result = collections.namedtuple ('Result', ['description','x','y','zoom', 'epsg'])
        result.description = item['postcode']
        result.x = float (item['easting'])
        result.y = float (item['northing'])
        result.zoom = 2500
        result.epsg = 27700
        yield result

You need to set the correct server IP address in the URL and link to the correct file in the cgi-bin. You can also set the zoom scale for the results and I use ESPG:27700 as everything we have is in British National Grid.

If you restart QGIS and enable the plugin you’ll see there are now four search options in the drop-down list. Right, now to make sure PostGIS has the correct information.

3. PostGIS Database

The installation and configuration of PostgreSQL and PostGIS is more than this post is going to address but you’ll need to have one. With some tables in it with some data that can be searched. We load our address and street gazetteers into PostGIS on a daily basis and these tables are used by the plugin for searching and displaying records. Our tables have a UPRN (Unique Property Reference Number) field and an ADDRESS field with a full address in it (name number street town locality postcode). The address gazetteer has a point geometry. The street gazetteer has a USRN (Unique Street Reference Number) and a NAME field with the full descriptive name of the street in it. It has a line geometry. Almost any table can be searched as long as it has a unique id, a text field for searching, and some geometry.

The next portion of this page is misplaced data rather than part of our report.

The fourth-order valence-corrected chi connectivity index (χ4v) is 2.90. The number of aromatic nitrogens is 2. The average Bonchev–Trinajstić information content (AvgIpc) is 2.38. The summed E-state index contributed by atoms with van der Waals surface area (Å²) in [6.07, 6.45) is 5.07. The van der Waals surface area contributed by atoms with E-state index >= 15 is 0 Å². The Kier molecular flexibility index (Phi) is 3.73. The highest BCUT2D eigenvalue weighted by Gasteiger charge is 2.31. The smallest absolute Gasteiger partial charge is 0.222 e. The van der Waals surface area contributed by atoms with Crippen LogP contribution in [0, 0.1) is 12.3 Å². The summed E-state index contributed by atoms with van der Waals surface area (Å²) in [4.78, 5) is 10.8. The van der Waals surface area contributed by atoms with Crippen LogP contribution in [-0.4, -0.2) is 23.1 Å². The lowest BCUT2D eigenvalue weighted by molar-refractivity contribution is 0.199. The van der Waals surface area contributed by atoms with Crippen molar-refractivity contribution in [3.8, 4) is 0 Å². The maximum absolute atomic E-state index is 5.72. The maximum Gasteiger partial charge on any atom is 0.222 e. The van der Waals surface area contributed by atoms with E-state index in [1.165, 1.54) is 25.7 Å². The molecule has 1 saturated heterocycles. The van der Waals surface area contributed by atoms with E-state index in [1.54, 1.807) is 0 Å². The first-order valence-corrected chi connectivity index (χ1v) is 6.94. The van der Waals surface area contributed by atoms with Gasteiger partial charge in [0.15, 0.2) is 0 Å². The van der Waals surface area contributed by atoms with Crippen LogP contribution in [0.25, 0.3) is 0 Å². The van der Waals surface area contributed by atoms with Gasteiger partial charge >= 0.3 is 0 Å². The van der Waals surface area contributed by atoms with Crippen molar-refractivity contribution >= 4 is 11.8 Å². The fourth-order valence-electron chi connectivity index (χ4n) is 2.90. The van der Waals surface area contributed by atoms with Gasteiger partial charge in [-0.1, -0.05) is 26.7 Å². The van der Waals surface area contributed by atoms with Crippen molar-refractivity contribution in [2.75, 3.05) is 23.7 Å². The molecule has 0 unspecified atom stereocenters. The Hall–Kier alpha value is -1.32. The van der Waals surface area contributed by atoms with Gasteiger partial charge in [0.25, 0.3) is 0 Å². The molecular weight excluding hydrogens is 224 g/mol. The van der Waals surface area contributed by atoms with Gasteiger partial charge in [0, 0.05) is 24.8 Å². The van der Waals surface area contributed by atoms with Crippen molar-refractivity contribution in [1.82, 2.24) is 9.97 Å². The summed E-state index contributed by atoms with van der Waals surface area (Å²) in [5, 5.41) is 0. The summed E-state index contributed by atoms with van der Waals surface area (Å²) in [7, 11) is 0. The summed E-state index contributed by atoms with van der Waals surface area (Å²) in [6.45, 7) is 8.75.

Our address gazetteer already had the correct fields in so nothing had to be done but the street gazetteer needed some changes. I created a view of the streets to change the name of the fields to fit with what the plugin was expecting:

CREATE OR REPLACE VIEW angusdata.search_lsg_streets AS
SELECT a.usrn AS uprn,
btrim(pg_catalog.concat('usrn:', btrim(a.usrn::text), ' ', btrim(a.street::text), ' ', btrim(a.locality::text), ' ', btrim( AS address,a.geometry
FROM lsg_streets a;

This changes the USRN field to UPRN and concatenates USRN, STREET, LOCALITY and TOWN to create an ADDRESS field and then adds the geometry.

The Postcodes table has polygon geometry and a postcode field and the python script that creates the web service has been tweaked to work with this. The next section will explain how to create the web services on Apache2.

4. Apache

I have a local Apache2 webserver running on my PC but it’s pretty easy to get one set up on server if you chat to the right people :-) so get one installed ( The plugin uses the web services running in the Apache2 cgi-bin to connect to the PostGIS database to query the gazetteers. You’ll also need to have Python ( installed on the same machine. And the Python psycopg2 module (